It has been an eventful couple weeks for the drawing of battle lines between the establishment and anti-establishment movements, and I must confess surprise at the reactions of two political figures, Governor Sarah Palin and Speaker Newt Gingrich. Commendably, Palin kicked off the discussion by becoming one of the first truly national figures to embrace the Occupy movement and ask the important questions. Her bravery was truly inspiring.
In a Wall Street Journal Op-Ed, Palin asks, "How do politicians who arrive in Washington, D.C. as men and women of modest means leave as millionaires? How do they miraculously accumulate wealth at a rate faster than the rest of us? How do politicians' stock portfolios outperform even the best hedge-fund managers'?" These are not only good questions, they are the defining questions of the 2012 Presidential campaign, although you may not know it given the sparse media coverage of the "top-tier" candidates' sources of funding.
In contrast, Speaker Gingrich called the movement "ignorant," suggested that the protestors are unwilling to work, despite chronic unemployment and permanent underemployment, including millions of Americans who have stopped looking for work. He then said to the protestors (as businessman Herman Cain looked on smiling) that they should "go get a job right after you take a bath." This is perhaps the most honest Gingrich has ever been with the American people, in his willingness to expose himself as an elitist, a big-government lobbyist who can't remember what it is like to fill out a job application, much less start a business.
There is a clear dichotomy between these well known political figures, Palin and Gingrich, a dichotomy based on integrity and truthfulness with the American people. While Speaker Gingrich would say and do anything to distance himself from his past and get elected President, Governor Palin, who decided not to run in this election cycle, is speaking her mind and standing up to her party by taking an unpopular position. One position takes courage, the other does not. I stand with Governor Palin.
As a professor of history, Speaker Gingrich should know that the passion of the anti-establishment movement, of the Occupy movement, is something that only comes about once or twice in a generation. Politics at its finest is disruptive; it is divergent; it rejects the status quo. Would the Speaker condemn the anti-war movement during the Vietnam era, or the dirty, smelly hippies who saved the world from the brink of disaster and prevented further bloodshed? How different are the two movements really? Someone ought to remind the history professor that those who forget the past are often doomed to repeat it.
But this suggests the most important point about Speaker Gingrich, that he is neither consistent on his views concerning the establishment, nor a friend to the anti-establishment movement. Speaker Gingrich has expressed his support for and against ethanol subsidies, for and against lobbying for big government entities like Freddie Mac, for and against cap and trade legislation, and for and against corporate power in politics. During his 2002 debate with Ralph Nader, Gingrich said, "I think it'd be better for America if you had no union and corporate donations, but individuals could donate of their own after-tax income."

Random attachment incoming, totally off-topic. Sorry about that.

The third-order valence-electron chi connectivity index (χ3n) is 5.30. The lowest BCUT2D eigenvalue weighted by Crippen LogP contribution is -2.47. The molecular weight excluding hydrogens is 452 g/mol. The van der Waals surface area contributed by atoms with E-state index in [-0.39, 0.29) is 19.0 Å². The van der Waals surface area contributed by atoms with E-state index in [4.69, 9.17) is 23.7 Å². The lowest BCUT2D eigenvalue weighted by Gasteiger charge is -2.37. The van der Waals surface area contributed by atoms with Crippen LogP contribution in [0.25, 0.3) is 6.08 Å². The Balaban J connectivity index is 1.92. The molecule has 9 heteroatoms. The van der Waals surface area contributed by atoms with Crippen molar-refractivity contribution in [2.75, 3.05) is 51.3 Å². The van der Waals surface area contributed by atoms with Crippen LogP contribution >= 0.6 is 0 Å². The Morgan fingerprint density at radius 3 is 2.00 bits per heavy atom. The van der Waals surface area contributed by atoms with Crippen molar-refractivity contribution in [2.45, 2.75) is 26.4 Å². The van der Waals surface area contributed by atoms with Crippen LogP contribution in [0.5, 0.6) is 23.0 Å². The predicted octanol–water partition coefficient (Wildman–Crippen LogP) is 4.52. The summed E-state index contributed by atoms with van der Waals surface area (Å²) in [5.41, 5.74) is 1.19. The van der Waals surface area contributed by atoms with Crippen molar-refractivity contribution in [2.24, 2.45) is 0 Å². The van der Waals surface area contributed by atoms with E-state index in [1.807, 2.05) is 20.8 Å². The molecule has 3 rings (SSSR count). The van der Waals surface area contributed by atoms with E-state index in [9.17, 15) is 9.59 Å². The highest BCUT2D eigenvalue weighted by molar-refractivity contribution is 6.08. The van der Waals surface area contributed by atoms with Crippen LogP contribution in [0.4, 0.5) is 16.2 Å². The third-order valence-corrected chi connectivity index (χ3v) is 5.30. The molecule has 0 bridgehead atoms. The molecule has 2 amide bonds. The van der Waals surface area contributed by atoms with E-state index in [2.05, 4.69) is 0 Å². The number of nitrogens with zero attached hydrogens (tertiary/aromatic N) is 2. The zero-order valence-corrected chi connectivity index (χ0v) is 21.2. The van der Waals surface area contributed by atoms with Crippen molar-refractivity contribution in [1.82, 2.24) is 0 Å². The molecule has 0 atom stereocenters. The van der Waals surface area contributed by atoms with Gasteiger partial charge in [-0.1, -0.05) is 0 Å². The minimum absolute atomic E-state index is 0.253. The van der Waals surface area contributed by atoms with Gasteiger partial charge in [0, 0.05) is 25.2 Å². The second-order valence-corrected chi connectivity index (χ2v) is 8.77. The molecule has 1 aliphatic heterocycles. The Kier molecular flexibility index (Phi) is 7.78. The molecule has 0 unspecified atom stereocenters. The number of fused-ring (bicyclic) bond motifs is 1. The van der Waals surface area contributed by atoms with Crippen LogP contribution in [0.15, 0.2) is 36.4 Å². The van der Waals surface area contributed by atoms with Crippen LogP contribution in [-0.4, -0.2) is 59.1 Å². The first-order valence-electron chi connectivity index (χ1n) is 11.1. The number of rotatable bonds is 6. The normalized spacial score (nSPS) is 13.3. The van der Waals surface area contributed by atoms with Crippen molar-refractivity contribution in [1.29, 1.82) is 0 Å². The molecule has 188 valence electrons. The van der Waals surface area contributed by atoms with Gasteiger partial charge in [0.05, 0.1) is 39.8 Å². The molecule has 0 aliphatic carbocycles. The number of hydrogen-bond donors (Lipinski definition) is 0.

As many Americans know, the cornerstone of my Presidential campaign has been removing corporate and special interests from the electoral process. I second speaker Gingrich's views then, but wonder why he now takes $27,500 from Rock-Tenn Co., $10,000 from State Mutual Insurance Co., $5,900 from Wells Fargo, and millions from Super PAC's and bundlers such as Club for Growth and Emily's List. Is this a change of heart or hypocrisy? I suppose it depends on whether you're speaking the language of Wall Street or Main Street.
As president, I would support the Occupy Wall Street movement, if for no other reason than I love it when Americans actually exercise their Constitutionally protected, God given rights to free speech. The less we exercise our rights, the more in danger we are of losing them. The Occupy movement protesters are doing a valuable service for the nation. They are reminding us that when something is wrong with politics in America, when Washington D.C. is the Capital of Corruption, and special interests own the politicians, someone must have the courage to first admit, and then to say that something is wrong. In a Roemer administration, the Occupy movement would be welcome at the White House.
As president, I will invite the protesters to "occupy" an area outside the White House, and we will give them every basic humanitarian provision, such as bathrooms and running water, for as long as politics is corrupt in America. We will respect national security interests, but we will still be accommodating to free speech. Most importantly, we will not allow police to mistreat those who have the courage to speak their minds. That will not happen in a Roemer administration.
Returning, then, to Governor Palin's original question -- how does political corruption happen in a supposedly free society? It starts with the campaign. I have seen it time and time again, in Louisiana, in Washington, D.C. -- once a politician believes they have to first get elected to change the system, the seed of corruption has been planted. As candidates for the highest office in the land, this cannot be our approach, to first engage the corrupt system, and then change it. It never works. Reforms are never achieved.
No, in order to affect real change we need to run clean, we need to shun the special interests, we need to have integrity. As I recently said at a Tea Party forum in New Hampshire, there are some ways not worth winning an election. I would rather lose than compromise my principles. But I run because I see no other candidate capable or willing to say the same.